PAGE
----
Seamstresses on mask-making mission
With face masks becoming a requirement at most grocery stores, local seamstresses are rushing to end a shortage of them on the island.
Seamstress Gina Flood of Sassy Fabrics, Alterations, Doll&Pet Boutique, spent almost all of the Easter holiday sewing masks.
“While you were eating hot cross buns and fish cakes I spent 18 hours sitting in one place, sewing,” she said.
In the last week she has made over 400 protective masks, and has orders for 1,200 more.
“I am past overwhelmed,” she laughed. “Things are absolutely manic.”
Staff at Noah’s Ark, Endsmeet Animal Hospital and Barritts are just a few of her customers. She has even had Bermudians living overseas message her about masks.
“Unfortunately, I have no way to get it to them,” she said. “Between going to sleep and waking up I have between 150 and 200 Whatsapp messages on my phone about the masks.”
She actually closed her shop in the Bermudiana Arcade six weeks ago when the health crisis first hit.
“At that time everyone was going on the grocery-buying frenzy,” she said. “It didn’t make sense me being open.”
Instead, she brought all her fabric and alterations home to work on.
Only, it turned out she didn’t have much time to work on alterations. Since the lockdown went into effect she has been frantically making masks.
Ms Flood said the mask-making is timely because many grocery stores are now requiring them for entry.
At the moment, her turnover time is about three weeks.
“I’m doing the best I can,” she said.
Her face masks are 100 per cent cotton for breathability and triple layered with space in between to slide a filter.
She also has a wide range of fabrics to choose from, ranging from African prints and lady bugs to bumble bees, tie dye and Mickey Mouse.
“We have a little catalogue to choose from,” she said.
She is selling her masks for $15 each.
The money made from the project will go towards paying the rent for her shop and home.
“I am having fun,” she said. “I am just glad that I am able to do this. I wouldn’t want to be someone out there frantically trying to find a mask right now.”
On Monday she donated several masks to staff at Lindo’s in Devonshire.
“At the end of all of this Bermuda will come away with a new appreciation of our neighbour and what it takes for us to survive as a community,” she said. “I hope it makes us better people.”
Normally, at this time of year Rene Hill of Rene Hill Originals would be knee deep in prom dresses, men’s suits and wedding dresses. It is a busy time for the alterations business. But when Covid-19 struck all the events people had lined up were postponed or cancelled.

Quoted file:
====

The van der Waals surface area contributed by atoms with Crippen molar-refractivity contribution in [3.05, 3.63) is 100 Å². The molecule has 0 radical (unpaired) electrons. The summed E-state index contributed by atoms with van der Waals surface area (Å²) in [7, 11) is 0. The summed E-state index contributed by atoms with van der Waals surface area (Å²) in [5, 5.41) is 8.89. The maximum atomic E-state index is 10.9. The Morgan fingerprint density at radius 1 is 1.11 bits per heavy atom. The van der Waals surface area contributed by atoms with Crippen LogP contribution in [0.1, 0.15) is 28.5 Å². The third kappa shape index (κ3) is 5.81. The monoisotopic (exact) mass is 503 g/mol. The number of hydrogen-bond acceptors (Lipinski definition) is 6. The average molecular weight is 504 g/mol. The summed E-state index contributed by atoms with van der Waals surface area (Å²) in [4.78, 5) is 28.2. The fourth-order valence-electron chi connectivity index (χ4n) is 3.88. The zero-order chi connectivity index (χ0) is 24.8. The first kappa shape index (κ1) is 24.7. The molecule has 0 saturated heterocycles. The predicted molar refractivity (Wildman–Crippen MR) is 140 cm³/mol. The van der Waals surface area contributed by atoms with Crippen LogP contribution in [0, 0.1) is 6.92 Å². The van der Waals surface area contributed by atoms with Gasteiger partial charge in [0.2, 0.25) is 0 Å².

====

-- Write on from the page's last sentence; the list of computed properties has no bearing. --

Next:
Ms Hill didn’t initially intend to switch to making face masks, but her grandson Nicholas needed one.
“He has asthma and has had pneumonia twice,” she said. “We thought if anyone will catch it, it will be him.”
Then they were approached by a doctor at King Edward VII Memorial Hospital. The doctor asked her, if the hospital ran short of masks, would she be able to make some.
“I said why not,” she said.
He didn’t confirm that he needed them just yet, but Ms Hill started making the masks.
“We just put up our stuff on Facebook and we were inundated with calls and e-mails,” she said.
Over the weekend they were contacted by the Bermuda Chamber of Commerce.
“They wanted to know how many masks we could produce a day and asking us about other seamstresses,” she said.
Ms Hill said mass production of masks is now needed in Bermuda.
“We have the ability to do that because of connections with seamstresses overseas,” she said. “Earlier this year we did a job for the Bermuda Regiment through a British and Irish company. We had to do 600 pieces for them. We did it within a week and a half, and it only took so long because the things got caught in Customs. We have a network of seamstresses who do great work.”
Working from home has been a bit of a challenge for her. Her industrial sewing machine is still in her studio in Hamilton, so she is using a domestic machine at home.
“It’s like the difference between a Porsche and a Fiat,” she said. “The domestic machines do 500 stitches a minute where the industrial ones do 3,000 to 5,000 a minute.”
And her work surface is much smaller at home, compared to what’s in the studio. She would like to get permission from Government to be allowed to go back into her studio and work from there to increase productivity.
Another issue is how to deliver masks to people with the lockdown rules in place.
“We have people who are down in St David’s,” she said. “They have placed an order, but I don’t know how to get it to them, because we are supposed to stay near our homes.”
In the meantime she said it’s good to be doing something for the community and helping to keep people safe.
Ms Hill is selling her masks for $25 each.
To contact Rene Hill Originals e-mail firstname.lastname@example.org, or Whatsapp 535-0154 or see them on Facebook or Instagram. To contact Ms Flood, Whatsapp her at 333-2784, or contact her on Facebook under Sassy Fabrics, Alterations, Doll&Pet Boutique
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